The Income Statement Affluent looks great on a tax return. They have a lot of income coming into the home, but the greatness ends there. If you dig deeper into their financial situation, they are living on the razor's edge. They are really living more paycheck to paycheck like their middle-class friends. They have the big homes and the fancy cars, but they also have a lot of debt. Their liabilities far outweigh their assets. Their overall net worth is severely lacking.
On the other hand, the Balance Sheet Affluent looks great on a balance sheet. They have great incomes, but they also have little or no debt. They have saved money. They have invested wisely. They have paid cash for their assets. They have very few liabilities. They don't believe in using credit. As Dr. Stanley puts it, they have the "Millionaire Mind."
OK, so you now you're asking the question, "So what? Who cares about the Balance Sheet or the Income Statement Affluent?" The big deal with these two types of wealthy families is that the Income Statement Affluent aren't truly that wealthy. Yes, they have a lot of money coming in, but the majority of it is going out the back door to pay off debt and bills. If this family's income ever evaporates, they will be in serious trouble.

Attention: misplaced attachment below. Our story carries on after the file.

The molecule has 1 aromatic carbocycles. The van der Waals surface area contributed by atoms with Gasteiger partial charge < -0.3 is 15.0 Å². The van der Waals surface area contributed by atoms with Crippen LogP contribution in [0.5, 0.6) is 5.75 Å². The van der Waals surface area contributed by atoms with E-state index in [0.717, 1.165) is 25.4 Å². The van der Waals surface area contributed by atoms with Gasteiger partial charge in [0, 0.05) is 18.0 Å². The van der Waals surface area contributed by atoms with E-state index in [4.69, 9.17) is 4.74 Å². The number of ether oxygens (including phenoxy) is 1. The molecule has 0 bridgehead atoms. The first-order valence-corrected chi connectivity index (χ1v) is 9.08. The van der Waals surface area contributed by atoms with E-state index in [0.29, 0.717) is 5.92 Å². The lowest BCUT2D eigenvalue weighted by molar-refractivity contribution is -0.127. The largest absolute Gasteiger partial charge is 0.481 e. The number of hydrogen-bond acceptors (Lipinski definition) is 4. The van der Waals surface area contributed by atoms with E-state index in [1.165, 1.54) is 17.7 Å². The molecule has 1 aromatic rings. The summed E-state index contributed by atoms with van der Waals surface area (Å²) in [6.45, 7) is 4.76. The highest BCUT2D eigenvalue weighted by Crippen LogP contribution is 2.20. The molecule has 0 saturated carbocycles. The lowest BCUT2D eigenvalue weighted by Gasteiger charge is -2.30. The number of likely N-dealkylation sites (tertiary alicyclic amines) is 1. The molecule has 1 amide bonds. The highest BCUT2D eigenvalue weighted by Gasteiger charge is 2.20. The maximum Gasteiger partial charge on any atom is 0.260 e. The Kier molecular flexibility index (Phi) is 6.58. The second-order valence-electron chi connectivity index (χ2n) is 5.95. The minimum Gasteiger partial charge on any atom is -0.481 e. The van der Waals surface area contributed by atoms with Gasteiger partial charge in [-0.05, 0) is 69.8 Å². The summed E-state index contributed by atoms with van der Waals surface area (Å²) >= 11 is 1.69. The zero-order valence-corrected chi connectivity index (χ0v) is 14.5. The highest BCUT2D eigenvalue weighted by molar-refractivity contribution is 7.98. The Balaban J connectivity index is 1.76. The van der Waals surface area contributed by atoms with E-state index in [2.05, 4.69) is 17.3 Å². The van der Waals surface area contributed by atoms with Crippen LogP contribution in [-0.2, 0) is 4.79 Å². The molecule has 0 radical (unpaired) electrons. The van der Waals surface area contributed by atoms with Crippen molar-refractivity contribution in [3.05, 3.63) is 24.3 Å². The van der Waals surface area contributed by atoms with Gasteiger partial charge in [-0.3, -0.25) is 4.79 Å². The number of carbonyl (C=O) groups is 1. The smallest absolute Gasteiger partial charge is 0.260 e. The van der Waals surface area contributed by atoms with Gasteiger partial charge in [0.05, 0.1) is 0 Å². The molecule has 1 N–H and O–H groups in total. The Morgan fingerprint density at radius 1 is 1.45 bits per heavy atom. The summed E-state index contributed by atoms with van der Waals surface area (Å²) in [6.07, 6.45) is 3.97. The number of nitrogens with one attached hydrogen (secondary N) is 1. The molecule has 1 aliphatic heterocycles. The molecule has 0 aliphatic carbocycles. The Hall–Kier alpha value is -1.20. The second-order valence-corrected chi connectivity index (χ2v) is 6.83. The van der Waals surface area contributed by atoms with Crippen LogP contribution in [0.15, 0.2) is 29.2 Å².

The Balance Sheet Affluent, however, are the true millionaires. If their income ever dips, they can survive financially for a long time without feeling the strain, because they don't live or think paycheck to paycheck. They have been frugal and wise with their finances. They have focused on their balance sheet.
So, now that we're armed with this knowledge, what's the take away for the rich Christian?
- Handle your money wisely like the Balance Sheet Affluent. Avoid Debt. Purchase assets and not liabilities. Focus on how your balance sheet reads, not just on how much money is coming in the front door.
- Become balance sheet wealthy in another sense - store up your assets in Heaven through living a life of generosity. In the end, this is all that will matter, anyway.
Is your financial focus on your income statement or your balance sheet?